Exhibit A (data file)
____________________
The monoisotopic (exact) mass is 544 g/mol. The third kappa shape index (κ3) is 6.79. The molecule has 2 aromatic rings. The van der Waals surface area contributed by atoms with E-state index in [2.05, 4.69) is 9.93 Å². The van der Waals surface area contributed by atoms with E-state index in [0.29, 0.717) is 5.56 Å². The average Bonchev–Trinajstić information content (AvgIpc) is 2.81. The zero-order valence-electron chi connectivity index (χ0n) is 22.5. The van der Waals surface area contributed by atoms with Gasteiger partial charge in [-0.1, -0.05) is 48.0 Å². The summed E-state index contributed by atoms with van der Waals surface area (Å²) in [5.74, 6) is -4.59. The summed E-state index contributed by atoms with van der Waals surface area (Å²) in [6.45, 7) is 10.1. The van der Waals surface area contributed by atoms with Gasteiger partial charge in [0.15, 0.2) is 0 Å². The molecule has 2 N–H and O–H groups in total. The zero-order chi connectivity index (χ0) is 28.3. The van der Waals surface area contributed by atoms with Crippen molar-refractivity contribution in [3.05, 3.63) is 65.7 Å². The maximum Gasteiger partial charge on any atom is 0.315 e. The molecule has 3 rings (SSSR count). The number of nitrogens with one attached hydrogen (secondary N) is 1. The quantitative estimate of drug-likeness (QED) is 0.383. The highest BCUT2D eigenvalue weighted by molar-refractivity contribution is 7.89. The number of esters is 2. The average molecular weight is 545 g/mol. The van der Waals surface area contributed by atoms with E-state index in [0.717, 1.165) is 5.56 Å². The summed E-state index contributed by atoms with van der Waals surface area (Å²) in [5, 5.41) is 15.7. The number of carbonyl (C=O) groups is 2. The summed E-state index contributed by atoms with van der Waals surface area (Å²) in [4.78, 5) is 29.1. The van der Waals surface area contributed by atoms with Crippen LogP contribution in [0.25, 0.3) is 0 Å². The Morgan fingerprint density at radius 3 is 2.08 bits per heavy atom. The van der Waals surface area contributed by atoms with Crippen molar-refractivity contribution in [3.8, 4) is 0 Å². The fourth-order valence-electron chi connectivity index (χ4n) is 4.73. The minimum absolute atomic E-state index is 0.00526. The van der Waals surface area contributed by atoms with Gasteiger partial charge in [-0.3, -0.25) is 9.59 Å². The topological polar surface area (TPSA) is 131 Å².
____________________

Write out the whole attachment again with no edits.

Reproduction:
The monoisotopic (exact) mass is 544 g/mol. The third kappa shape index (κ3) is 6.79. The molecule has 2 aromatic rings. The van der Waals surface area contributed by atoms with E-state index in [2.05, 4.69) is 9.93 Å². The van der Waals surface area contributed by atoms with E-state index in [0.29, 0.717) is 5.56 Å². The average Bonchev–Trinajstić information content (AvgIpc) is 2.81. The zero-order valence-electron chi connectivity index (χ0n) is 22.5. The van der Waals surface area contributed by atoms with Gasteiger partial charge in [-0.1, -0.05) is 48.0 Å². The summed E-state index contributed by atoms with van der Waals surface area (Å²) in [5.74, 6) is -4.59. The summed E-state index contributed by atoms with van der Waals surface area (Å²) in [6.45, 7) is 10.1. The van der Waals surface area contributed by atoms with Gasteiger partial charge in [0.15, 0.2) is 0 Å². The molecule has 2 N–H and O–H groups in total. The zero-order chi connectivity index (χ0) is 28.3. The van der Waals surface area contributed by atoms with Crippen molar-refractivity contribution in [3.05, 3.63) is 65.7 Å². The maximum Gasteiger partial charge on any atom is 0.315 e. The molecule has 3 rings (SSSR count). The number of nitrogens with one attached hydrogen (secondary N) is 1. The quantitative estimate of drug-likeness (QED) is 0.383. The highest BCUT2D eigenvalue weighted by molar-refractivity contribution is 7.89. The number of esters is 2. The average molecular weight is 545 g/mol. The van der Waals surface area contributed by atoms with E-state index in [0.717, 1.165) is 5.56 Å². The summed E-state index contributed by atoms with van der Waals surface area (Å²) in [5, 5.41) is 15.7. The number of carbonyl (C=O) groups is 2. The summed E-state index contributed by atoms with van der Waals surface area (Å²) in [4.78, 5) is 29.1. The van der Waals surface area contributed by atoms with Crippen LogP contribution in [0.25, 0.3) is 0 Å². The Morgan fingerprint density at radius 3 is 2.08 bits per heavy atom. The van der Waals surface area contributed by atoms with Crippen molar-refractivity contribution in [3.8, 4) is 0 Å². The fourth-order valence-electron chi connectivity index (χ4n) is 4.73. The minimum absolute atomic E-state index is 0.00526. The van der Waals surface area contributed by atoms with Gasteiger partial charge in [-0.3, -0.25) is 9.59 Å². The topological polar surface area (TPSA) is 131 Å².